Steve has a B.Sc. in Geology from McMaster University and an MBA from Dalhousie University. He is a CFA® charterholder.

Registered as a Portfolio Manager under AGF Investments Inc. and AGF Investment America Inc. CFA® and Chartered Financial Analyst® are registered trademarks owned by CFA Institute.

The views expressed in this document are those of the author and do not necessarily represent the opinions of AGF, its subsidiaries or any of its affiliated companies, funds, or investment strategies.

The commentaries contained herein are provided as a general source of information based on information available as of December 6, 2022 and are not intended to be comprehensive investment advice applicable to the circumstances of the individual. Every effort has been made to ensure accuracy in these commentaries at the time of publication, however, accuracy cannot be guaranteed. Market conditions may change and AGF Investments accepts no responsibility for individual investment decisions arising from the use or reliance on the information contained here.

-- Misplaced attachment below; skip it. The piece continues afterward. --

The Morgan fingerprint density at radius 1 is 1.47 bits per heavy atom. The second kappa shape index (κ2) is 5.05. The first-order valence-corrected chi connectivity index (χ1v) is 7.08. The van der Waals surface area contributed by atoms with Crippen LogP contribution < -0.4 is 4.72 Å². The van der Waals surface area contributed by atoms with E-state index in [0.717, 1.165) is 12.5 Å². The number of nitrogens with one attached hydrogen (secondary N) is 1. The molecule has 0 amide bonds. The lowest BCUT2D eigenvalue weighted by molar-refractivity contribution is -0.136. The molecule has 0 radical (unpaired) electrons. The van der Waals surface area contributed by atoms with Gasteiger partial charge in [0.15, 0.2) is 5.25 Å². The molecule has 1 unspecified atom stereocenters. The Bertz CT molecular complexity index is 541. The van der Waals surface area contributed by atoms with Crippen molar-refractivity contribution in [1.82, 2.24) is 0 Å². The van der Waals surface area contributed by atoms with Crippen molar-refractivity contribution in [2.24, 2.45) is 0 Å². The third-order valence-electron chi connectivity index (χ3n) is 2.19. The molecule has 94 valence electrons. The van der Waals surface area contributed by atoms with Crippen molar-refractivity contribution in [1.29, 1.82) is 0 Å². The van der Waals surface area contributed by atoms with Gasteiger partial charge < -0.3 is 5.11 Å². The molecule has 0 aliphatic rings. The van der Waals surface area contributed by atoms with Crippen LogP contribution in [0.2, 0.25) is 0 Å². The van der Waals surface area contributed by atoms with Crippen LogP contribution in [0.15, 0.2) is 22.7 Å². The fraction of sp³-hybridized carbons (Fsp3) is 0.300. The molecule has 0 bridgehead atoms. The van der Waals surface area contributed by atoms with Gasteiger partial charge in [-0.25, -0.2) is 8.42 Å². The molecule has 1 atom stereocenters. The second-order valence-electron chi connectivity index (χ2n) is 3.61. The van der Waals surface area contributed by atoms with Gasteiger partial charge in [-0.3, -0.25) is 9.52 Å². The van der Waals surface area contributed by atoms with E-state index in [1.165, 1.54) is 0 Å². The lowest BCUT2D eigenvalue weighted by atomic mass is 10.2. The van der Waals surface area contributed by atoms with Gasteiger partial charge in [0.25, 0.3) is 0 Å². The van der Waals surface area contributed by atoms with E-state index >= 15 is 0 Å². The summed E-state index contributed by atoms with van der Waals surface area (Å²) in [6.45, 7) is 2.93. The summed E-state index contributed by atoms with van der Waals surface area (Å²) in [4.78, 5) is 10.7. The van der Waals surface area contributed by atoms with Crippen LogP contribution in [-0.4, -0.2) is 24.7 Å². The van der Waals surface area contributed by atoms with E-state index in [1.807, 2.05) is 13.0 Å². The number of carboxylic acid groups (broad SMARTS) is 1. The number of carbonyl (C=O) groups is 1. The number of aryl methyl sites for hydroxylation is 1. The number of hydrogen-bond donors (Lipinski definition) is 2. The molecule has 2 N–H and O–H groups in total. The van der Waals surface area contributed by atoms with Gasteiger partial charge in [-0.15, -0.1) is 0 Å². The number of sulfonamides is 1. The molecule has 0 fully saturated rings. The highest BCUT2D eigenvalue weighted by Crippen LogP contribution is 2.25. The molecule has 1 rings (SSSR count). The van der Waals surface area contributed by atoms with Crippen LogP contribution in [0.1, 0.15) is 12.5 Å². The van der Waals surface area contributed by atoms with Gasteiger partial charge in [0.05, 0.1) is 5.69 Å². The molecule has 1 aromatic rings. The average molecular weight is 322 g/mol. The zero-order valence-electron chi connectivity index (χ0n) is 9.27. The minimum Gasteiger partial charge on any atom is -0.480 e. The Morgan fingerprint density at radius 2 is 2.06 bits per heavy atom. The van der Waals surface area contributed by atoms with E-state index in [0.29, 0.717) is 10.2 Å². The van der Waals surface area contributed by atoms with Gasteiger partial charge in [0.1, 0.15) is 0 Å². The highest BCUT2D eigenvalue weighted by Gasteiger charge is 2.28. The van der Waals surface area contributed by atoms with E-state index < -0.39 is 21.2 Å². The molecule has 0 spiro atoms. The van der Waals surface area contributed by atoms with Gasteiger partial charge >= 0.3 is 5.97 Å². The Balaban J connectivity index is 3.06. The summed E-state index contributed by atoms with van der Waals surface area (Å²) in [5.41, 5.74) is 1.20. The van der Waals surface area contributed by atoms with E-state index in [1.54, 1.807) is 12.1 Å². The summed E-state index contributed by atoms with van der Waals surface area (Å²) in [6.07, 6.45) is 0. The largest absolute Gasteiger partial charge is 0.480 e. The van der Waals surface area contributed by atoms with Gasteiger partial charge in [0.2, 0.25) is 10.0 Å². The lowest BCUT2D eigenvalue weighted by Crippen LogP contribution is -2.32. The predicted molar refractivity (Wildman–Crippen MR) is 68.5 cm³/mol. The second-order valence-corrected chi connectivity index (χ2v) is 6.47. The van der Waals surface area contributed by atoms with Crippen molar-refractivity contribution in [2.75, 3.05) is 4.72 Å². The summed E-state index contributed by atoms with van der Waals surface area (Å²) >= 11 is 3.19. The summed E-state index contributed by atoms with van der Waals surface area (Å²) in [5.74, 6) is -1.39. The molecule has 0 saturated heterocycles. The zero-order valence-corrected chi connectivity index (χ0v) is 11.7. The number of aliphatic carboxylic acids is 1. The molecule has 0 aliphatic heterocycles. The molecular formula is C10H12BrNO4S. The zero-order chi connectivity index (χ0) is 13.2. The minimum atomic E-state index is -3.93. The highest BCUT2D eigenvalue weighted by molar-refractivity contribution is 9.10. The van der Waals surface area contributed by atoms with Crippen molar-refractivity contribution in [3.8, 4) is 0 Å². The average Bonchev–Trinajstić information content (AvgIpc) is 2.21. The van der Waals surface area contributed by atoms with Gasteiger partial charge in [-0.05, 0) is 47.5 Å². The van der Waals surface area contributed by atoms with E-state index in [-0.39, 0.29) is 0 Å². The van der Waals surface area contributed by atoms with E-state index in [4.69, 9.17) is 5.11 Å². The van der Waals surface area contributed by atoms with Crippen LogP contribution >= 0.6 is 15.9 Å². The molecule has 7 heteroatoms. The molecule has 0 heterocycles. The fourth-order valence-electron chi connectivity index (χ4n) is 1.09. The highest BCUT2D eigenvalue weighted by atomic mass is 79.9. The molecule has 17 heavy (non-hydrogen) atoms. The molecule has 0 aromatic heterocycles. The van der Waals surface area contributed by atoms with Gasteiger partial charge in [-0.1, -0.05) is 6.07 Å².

This document may contain forward-looking information that reflects our current expectations or forecasts of future events. Forward-looking information is inherently subject to, among other things, risks, uncertainties, and assumptions that could cause actual results to differ materially from those expressed herein.

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RO: 20221128-2610089